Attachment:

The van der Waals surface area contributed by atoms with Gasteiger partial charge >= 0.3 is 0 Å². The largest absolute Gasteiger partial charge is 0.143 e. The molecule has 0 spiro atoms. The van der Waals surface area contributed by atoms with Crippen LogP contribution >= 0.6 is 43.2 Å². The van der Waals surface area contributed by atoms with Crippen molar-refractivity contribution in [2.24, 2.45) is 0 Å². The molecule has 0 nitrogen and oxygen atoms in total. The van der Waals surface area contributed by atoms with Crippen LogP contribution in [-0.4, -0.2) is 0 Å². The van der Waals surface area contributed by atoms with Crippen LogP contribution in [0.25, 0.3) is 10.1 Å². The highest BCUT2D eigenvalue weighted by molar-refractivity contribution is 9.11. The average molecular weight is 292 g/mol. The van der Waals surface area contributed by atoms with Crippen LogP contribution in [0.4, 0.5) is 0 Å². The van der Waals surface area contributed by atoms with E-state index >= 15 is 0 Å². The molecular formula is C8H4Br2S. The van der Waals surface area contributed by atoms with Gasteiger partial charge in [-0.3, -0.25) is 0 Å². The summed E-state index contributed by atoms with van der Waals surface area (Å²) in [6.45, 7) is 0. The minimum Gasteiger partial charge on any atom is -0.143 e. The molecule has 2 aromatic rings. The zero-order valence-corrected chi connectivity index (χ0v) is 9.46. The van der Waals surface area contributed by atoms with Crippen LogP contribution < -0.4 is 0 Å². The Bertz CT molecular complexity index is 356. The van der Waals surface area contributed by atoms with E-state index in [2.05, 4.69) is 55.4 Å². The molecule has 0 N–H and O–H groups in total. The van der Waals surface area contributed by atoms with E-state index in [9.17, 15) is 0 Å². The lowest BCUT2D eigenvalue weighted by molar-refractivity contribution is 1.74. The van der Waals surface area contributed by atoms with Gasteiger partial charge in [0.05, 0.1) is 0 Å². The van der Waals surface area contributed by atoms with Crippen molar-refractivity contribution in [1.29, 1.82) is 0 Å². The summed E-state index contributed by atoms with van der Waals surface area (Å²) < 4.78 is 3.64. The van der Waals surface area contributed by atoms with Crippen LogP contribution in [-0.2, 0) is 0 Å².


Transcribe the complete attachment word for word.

The van der Waals surface area contributed by atoms with Gasteiger partial charge >= 0.3 is 0 Å². The largest absolute Gasteiger partial charge is 0.143 e. The molecule has 0 spiro atoms. The van der Waals surface area contributed by atoms with Crippen LogP contribution >= 0.6 is 43.2 Å². The van der Waals surface area contributed by atoms with Crippen molar-refractivity contribution in [2.24, 2.45) is 0 Å². The molecule has 0 nitrogen and oxygen atoms in total. The van der Waals surface area contributed by atoms with Crippen LogP contribution in [-0.4, -0.2) is 0 Å². The van der Waals surface area contributed by atoms with Crippen LogP contribution in [0.25, 0.3) is 10.1 Å². The highest BCUT2D eigenvalue weighted by molar-refractivity contribution is 9.11. The average molecular weight is 292 g/mol. The van der Waals surface area contributed by atoms with Crippen LogP contribution in [0.4, 0.5) is 0 Å². The van der Waals surface area contributed by atoms with E-state index >= 15 is 0 Å². The molecular formula is C8H4Br2S. The van der Waals surface area contributed by atoms with Gasteiger partial charge in [-0.3, -0.25) is 0 Å². The summed E-state index contributed by atoms with van der Waals surface area (Å²) in [6.45, 7) is 0. The minimum Gasteiger partial charge on any atom is -0.143 e. The molecule has 2 aromatic rings. The zero-order valence-corrected chi connectivity index (χ0v) is 9.46. The van der Waals surface area contributed by atoms with Crippen LogP contribution < -0.4 is 0 Å². The Bertz CT molecular complexity index is 356. The van der Waals surface area contributed by atoms with E-state index in [2.05, 4.69) is 55.4 Å². The molecule has 0 N–H and O–H groups in total. The van der Waals surface area contributed by atoms with E-state index in [9.17, 15) is 0 Å². The lowest BCUT2D eigenvalue weighted by molar-refractivity contribution is 1.74. The van der Waals surface area contributed by atoms with Gasteiger partial charge in [0.05, 0.1) is 0 Å². The van der Waals surface area contributed by atoms with Crippen molar-refractivity contribution in [1.29, 1.82) is 0 Å². The summed E-state index contributed by atoms with van der Waals surface area (Å²) < 4.78 is 3.64. The van der Waals surface area contributed by atoms with Crippen LogP contribution in [-0.2, 0) is 0 Å².